Meh. At one point in this week’s episode, Touka wonders, “But why didn’t [Uka] tell me about [Inari’s] power? Didn’t she trust me?” I know, right? I mean, why wouldn’t she trust you? You’re such a nice and trustworthy guy, Touka:
Touka: “The only womanly things about you are your boobs. Should I squeeze them?”
Why, what person wouldn’t want to pour his or her heart out to you when you react to them in such a… measured way? When Touka tries to comfort Uka later in this week’s episode, he says, “Don’t lie. You can tell me everything.” Really? Can she really? Gosh, I wonder what happened the last time she tried to confide in you with a problem she was having…
Touka: “Go on and have your little arranged dates or whatever. Maybe they’ll teach a gamer nerd like you a thing or two about being a woman.”
Oh well, that’s romance for you. Touka is definitely right about one thing though: “Th-Then maybe we should, uh, think it all through together.” I mean, put side the Touka stuff for now. We can agree he’s an insensitive pig who will magically turn all bishie at the right moments to sweep Uka off of her feet. You can disregard Uka’s mother too. She only wants to marry Uka off because they shouldn’t put those first-rank powers to waste! Plus, Uka’s past her prime! And Uka’s mother desperately needs to one-up Kushinada! You get my point; her portrayal is so one-sidedly bad that there isn’t even any depth to this conflict.
Rather, what I’m disappointed in is how nobody seemingly trusts anybody. Not even the good guys of the story. Everyone’s always acting in someone else’s best interests instead of just trusting that person to do what is right for themselves. There are numerous examples of this throughout the episode.
1) Uka will fade away if Inari keeps using her divine powers, but if Uka takes her powers back, she won’t be able to interact with Inari anymore. Wow, it sounds like Uka’s truly stuck between a rock and a hard place. Gosh, like Touka said, we should team up and think of a solution to this togeth–… nope, Uka tells Touka not to worry Inari with any of this. C’mon…
2) Uka obviously doesn’t want go on those arranged dates. She doesn’t want to get married yet, but she’s unable to stand up to her overbearing mother. It’s clear that Uka has never even entertained the thought of telling her mother off. Gosh, maybe we should thus give Uka the support she needs to express her true feelings and wants to her mothe–… nope, Inari secretly transforms into Uka to take matters into her own hands.
3) Amaterasu thinks Uka is getting a little too attached to Inari. She thinks this is dangerous for both Uka and Inari. Well, I think that’s the implication from this episode’s ending anyhow. Gosh, when you put it that way… maybe we should really sit the two of them down and really let them understand the dire consequences if the situation doesn’t change. As a result, they’ll be able to make informed decisions about what to do–… nope, Amaterasu locks Uka away in the Heavenly Cave.
It’s so frustrating. It’s no different from the stupid arranged dates issue. Basically, from the parents’ point-of-view, they’re only looking out for the children’s best interests. I’m not saying that forcing your kids to marry before they’re ready is a good thing. Obviously, I think it’s horrible to do this to your own children! But parents from traditional Asian cultures do not think like this. They think they’re doing their children a favor. Yes, you can argue all you want that their actions are ultimately self-serving, and you’d be right in 99% of the cases, but at the same time, we have to acknowledge that these parents nevertheless believe that they’re doing their children a favor. So when I look at the three examples I listed above, I honestly just see the arranged dates issue play itself out over and over again but just in a different form.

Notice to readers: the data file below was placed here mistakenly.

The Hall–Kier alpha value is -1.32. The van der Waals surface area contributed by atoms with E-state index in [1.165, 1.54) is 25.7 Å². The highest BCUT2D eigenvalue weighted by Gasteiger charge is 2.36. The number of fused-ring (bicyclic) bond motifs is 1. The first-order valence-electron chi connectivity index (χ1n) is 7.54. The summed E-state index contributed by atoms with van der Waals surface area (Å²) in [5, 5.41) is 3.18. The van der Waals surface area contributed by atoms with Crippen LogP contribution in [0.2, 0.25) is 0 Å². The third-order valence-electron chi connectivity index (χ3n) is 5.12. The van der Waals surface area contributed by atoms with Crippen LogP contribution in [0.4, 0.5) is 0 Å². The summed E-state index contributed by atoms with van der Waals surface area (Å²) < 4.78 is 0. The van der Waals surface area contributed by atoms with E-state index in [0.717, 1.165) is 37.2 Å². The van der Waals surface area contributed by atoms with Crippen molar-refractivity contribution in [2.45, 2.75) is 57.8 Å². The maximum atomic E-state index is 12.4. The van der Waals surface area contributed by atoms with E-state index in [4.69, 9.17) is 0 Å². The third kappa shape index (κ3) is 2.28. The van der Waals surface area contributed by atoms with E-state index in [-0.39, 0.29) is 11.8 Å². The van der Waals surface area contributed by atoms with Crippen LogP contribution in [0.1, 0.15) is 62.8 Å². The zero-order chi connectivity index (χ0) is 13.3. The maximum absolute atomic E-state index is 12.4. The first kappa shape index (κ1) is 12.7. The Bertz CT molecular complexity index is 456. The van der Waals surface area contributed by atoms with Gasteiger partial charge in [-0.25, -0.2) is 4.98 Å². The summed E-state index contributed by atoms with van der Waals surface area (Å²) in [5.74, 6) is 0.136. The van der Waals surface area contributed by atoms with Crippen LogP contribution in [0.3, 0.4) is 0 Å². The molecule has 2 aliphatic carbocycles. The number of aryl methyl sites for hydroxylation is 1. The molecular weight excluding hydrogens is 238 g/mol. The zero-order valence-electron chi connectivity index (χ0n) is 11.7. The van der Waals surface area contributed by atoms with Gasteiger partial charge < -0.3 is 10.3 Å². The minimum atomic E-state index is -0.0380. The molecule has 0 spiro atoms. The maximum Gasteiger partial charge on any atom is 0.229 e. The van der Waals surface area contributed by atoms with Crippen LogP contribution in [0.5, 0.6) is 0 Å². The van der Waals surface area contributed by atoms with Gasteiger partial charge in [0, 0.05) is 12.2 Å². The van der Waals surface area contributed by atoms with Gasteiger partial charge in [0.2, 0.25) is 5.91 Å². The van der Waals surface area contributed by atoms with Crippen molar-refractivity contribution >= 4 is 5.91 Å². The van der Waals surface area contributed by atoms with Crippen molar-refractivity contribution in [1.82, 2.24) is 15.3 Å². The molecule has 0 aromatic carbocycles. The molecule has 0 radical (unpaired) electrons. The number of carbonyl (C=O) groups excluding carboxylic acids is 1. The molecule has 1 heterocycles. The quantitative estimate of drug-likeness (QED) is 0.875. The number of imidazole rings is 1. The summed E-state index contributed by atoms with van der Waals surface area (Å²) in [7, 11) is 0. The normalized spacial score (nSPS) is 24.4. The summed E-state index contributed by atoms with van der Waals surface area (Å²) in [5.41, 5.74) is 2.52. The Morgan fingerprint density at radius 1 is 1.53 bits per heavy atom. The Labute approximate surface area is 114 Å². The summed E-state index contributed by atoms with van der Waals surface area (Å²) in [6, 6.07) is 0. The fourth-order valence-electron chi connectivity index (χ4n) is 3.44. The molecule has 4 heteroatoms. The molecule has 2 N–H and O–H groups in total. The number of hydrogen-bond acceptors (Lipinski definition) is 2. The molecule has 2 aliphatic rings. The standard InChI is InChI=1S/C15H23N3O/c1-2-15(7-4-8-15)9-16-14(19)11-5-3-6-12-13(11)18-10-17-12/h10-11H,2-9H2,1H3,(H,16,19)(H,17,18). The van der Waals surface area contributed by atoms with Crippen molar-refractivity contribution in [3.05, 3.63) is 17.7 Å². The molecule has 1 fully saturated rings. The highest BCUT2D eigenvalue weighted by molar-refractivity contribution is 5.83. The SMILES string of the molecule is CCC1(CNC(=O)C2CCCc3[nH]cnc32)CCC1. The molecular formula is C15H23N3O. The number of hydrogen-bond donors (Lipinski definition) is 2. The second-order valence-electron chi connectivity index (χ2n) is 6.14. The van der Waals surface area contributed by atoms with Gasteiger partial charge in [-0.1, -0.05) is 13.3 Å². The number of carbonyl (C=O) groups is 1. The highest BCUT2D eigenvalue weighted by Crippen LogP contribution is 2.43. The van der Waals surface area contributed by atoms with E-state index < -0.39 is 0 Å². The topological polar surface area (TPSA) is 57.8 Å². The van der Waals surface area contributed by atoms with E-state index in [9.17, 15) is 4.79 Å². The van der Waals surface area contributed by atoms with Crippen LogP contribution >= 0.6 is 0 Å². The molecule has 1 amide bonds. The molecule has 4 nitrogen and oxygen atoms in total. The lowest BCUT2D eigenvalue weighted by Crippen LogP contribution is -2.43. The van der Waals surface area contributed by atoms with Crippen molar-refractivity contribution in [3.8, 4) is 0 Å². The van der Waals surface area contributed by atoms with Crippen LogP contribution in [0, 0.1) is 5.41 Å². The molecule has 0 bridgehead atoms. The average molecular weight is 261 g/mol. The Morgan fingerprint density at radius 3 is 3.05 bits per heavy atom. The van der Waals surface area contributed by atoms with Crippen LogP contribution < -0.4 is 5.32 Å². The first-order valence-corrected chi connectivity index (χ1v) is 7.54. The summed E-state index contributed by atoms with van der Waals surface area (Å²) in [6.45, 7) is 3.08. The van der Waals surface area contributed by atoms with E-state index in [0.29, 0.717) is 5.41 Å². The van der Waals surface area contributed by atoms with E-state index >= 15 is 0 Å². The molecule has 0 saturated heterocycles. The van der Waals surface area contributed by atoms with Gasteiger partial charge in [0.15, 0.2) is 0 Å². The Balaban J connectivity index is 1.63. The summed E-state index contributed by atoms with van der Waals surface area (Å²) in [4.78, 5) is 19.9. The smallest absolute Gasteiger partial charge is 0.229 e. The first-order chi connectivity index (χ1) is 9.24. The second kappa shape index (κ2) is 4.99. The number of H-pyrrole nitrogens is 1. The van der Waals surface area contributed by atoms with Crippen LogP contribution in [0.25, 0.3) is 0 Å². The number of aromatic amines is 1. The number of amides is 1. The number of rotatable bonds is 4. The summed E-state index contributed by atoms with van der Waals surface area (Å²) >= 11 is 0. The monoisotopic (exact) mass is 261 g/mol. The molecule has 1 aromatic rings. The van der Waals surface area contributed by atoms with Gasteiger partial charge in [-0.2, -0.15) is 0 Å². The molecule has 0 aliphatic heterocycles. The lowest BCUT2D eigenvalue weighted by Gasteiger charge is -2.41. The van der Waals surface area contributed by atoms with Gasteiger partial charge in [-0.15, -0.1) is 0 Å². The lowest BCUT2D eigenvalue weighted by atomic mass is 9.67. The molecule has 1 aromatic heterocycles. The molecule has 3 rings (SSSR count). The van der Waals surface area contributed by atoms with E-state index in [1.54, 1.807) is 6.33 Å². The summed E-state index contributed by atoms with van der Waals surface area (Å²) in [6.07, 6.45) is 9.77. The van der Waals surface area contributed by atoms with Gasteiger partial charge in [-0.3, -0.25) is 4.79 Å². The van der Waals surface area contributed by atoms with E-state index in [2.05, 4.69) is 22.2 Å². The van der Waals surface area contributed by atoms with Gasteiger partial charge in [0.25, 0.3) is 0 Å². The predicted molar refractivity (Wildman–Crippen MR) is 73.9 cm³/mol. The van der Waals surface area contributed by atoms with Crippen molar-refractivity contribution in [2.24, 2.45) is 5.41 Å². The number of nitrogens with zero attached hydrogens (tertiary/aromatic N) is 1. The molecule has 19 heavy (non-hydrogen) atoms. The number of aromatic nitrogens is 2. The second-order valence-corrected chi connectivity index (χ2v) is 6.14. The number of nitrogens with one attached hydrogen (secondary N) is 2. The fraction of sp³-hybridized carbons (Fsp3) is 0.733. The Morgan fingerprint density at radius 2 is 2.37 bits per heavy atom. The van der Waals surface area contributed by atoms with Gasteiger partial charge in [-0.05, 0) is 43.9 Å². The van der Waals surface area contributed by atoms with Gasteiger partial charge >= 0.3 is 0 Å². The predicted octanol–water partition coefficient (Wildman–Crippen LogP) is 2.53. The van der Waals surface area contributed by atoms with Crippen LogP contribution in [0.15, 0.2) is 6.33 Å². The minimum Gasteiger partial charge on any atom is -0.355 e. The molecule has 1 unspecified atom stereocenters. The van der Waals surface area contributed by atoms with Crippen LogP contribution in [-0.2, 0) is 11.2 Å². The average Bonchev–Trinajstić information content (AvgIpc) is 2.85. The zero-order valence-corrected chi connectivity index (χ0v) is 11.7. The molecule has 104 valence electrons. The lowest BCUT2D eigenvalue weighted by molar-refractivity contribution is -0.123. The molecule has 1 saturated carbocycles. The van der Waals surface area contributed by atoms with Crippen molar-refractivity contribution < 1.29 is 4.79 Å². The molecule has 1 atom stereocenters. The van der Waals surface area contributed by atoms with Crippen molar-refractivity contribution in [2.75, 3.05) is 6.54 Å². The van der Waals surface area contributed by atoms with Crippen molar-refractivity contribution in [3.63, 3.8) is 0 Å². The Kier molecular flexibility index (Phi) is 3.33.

Uka doesn’t want to worry Inari, so she will withhold crucial information from the child because it’ll be in Inari’s “best interests.” But is it? Inari will transform into Uka to put an end to the marriage interviews. Likewise, she’s doing this in Uka’s “best interests,” but Uka’s a grown woman. She needs to learn to stand up for herself. Finally, Amaterasu locks Uka away in both the latter’s and Inari’s best interests. But again, Uka gave her powers away willingly as a grown woman. And even if Inari’s a child, we’re not talking about a five year old here. Inari will soon become an adult herself in a few more years. Why can’t anyone just be allowed to make their own informed decisions? And if they screw up, fine. It’s their lives. Not yours or anybody else’s. Why are these characters so obsessed with running other people’s lives for them?
In the end, I can’t even be happy for Uka that she no longer has to go through with the marriage interviews, because nothing has really changed elsewhere. Everyone’s just stuck in this mindset that they need to act on another person’s best interests instead of just allowing him or her to exercise his or her own personal agency. And that’s just really sad, in my opinion. Oh yeah, here’s the kicker: the only reason Uka’s mother backed off on forcing her daughter to go through with the marriage interviews is because this is what her husband wants. It’s not what her own daughter wants. Nope. It’s what her husband wants. In the end, nothing has truly been solved. No one really learns anything.